On 17-2-2019 21:14, clipka wrote:
>> I never noticed this before while I extensively use these features. Is
>> this a bug or am I stupid?
> The latter. (Hey, you asked a straightforward question, so you deserve a
> straightforward answer :))
I knew I had this coming of course, so you are welcome ;-)
> You shouldn't be using `disc` to cut away a plane. The fact that it
> works is nothing more than a quirk, and the person who made it so should
> be tarred and feathered. Use straightforward `plane` instead.
Yes, I was aware of the fact that disc is a problem child, but being
stupid of course...
> A couple of things to note in this context:
> - The `min_extent` and `max_extent` functions are only guaranteed to
> provide _bounds_ for the extent of the object. The actual extent may be
> smaller. Considerably smaller in some cases.
> - As a matter of fact `min_extent` and `max_extent` give you the extent
> of the object's _bounding box_.
> - `difference` is actually implemented as an intersection, with all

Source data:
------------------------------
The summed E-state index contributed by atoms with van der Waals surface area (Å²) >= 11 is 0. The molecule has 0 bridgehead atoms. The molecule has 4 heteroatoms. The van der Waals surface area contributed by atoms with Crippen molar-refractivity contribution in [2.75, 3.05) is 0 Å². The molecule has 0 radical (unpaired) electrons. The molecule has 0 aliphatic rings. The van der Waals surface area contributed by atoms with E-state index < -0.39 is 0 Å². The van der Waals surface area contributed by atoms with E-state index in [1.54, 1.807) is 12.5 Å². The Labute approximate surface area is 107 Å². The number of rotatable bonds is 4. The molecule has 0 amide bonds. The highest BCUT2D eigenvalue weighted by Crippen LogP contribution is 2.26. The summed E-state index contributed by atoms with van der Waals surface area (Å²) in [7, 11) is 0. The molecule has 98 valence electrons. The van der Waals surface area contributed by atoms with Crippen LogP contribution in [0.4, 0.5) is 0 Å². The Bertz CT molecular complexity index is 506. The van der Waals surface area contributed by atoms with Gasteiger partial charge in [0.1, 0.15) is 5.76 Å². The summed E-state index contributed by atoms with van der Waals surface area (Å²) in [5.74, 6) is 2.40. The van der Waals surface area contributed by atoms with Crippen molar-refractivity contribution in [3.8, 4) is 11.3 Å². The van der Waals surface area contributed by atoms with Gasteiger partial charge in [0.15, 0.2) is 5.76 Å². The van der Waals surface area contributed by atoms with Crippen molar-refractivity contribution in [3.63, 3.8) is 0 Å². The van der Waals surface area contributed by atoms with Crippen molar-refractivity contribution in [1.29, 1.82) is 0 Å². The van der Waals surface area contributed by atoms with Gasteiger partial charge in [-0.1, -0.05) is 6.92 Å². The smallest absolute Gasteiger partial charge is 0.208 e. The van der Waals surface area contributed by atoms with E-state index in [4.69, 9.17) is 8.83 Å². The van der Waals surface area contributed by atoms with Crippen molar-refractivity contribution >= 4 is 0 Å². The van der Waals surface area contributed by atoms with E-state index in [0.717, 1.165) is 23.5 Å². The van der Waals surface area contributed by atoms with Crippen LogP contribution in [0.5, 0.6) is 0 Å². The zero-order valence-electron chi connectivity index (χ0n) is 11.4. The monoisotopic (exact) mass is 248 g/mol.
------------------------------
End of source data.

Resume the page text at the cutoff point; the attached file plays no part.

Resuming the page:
> children except the first being inverted.
OK. So, from the above, why is the difference sphere/box (see my example
image in p.b.i and p.b.s-f) calculating a min_extent.y location
corresponding to the base of the sphere? I do not grasp that really.
> - The bounding box of an intersection is computed as the intersection of
> the children's bounding boxes.
That is pretty straightforward.
> - Inverted objects are typically infinite
> - Infinite objects have an infinite bounding box.
Hmmm... ok. That makes sense and shows what can go wrong...
> - The plane gets special treatment in the computation of intersection
> bounding boxes because it is too useful as a cutting tool.
Yes, I fully agree with that one!
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